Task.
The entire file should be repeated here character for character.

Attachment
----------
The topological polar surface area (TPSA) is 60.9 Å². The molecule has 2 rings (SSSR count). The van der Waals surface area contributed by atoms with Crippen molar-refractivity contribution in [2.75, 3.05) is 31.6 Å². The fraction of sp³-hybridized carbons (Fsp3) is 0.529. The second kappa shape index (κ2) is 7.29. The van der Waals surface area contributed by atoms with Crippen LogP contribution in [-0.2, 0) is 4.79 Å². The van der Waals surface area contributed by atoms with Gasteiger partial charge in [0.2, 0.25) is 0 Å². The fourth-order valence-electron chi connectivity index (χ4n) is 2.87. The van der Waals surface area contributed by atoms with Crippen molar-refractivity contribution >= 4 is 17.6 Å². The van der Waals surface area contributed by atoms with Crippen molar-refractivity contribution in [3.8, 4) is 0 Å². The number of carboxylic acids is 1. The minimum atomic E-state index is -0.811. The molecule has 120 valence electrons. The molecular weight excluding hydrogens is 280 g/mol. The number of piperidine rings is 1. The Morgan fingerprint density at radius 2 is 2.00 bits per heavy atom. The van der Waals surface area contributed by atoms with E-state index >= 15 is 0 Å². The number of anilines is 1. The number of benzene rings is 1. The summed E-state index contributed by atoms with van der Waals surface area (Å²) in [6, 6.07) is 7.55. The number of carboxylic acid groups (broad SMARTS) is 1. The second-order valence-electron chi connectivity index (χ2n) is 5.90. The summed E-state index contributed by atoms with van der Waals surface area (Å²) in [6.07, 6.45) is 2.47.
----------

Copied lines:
The topological polar surface area (TPSA) is 60.9 Å². The molecule has 2 rings (SSSR count). The van der Waals surface area contributed by atoms with Crippen molar-refractivity contribution in [2.75, 3.05) is 31.6 Å². The fraction of sp³-hybridized carbons (Fsp3) is 0.529. The second kappa shape index (κ2) is 7.29. The van der Waals surface area contributed by atoms with Crippen LogP contribution in [-0.2, 0) is 4.79 Å². The van der Waals surface area contributed by atoms with Gasteiger partial charge in [0.2, 0.25) is 0 Å². The fourth-order valence-electron chi connectivity index (χ4n) is 2.87. The van der Waals surface area contributed by atoms with Crippen molar-refractivity contribution >= 4 is 17.6 Å². The van der Waals surface area contributed by atoms with Crippen molar-refractivity contribution in [3.8, 4) is 0 Å². The number of carboxylic acids is 1. The minimum atomic E-state index is -0.811. The molecule has 120 valence electrons. The molecular weight excluding hydrogens is 280 g/mol. The number of piperidine rings is 1. The Morgan fingerprint density at radius 2 is 2.00 bits per heavy atom. The van der Waals surface area contributed by atoms with E-state index >= 15 is 0 Å². The number of anilines is 1. The number of benzene rings is 1. The summed E-state index contributed by atoms with van der Waals surface area (Å²) in [6, 6.07) is 7.55. The number of carboxylic acid groups (broad SMARTS) is 1. The second-order valence-electron chi connectivity index (χ2n) is 5.90. The summed E-state index contributed by atoms with van der Waals surface area (Å²) in [6.07, 6.45) is 2.47.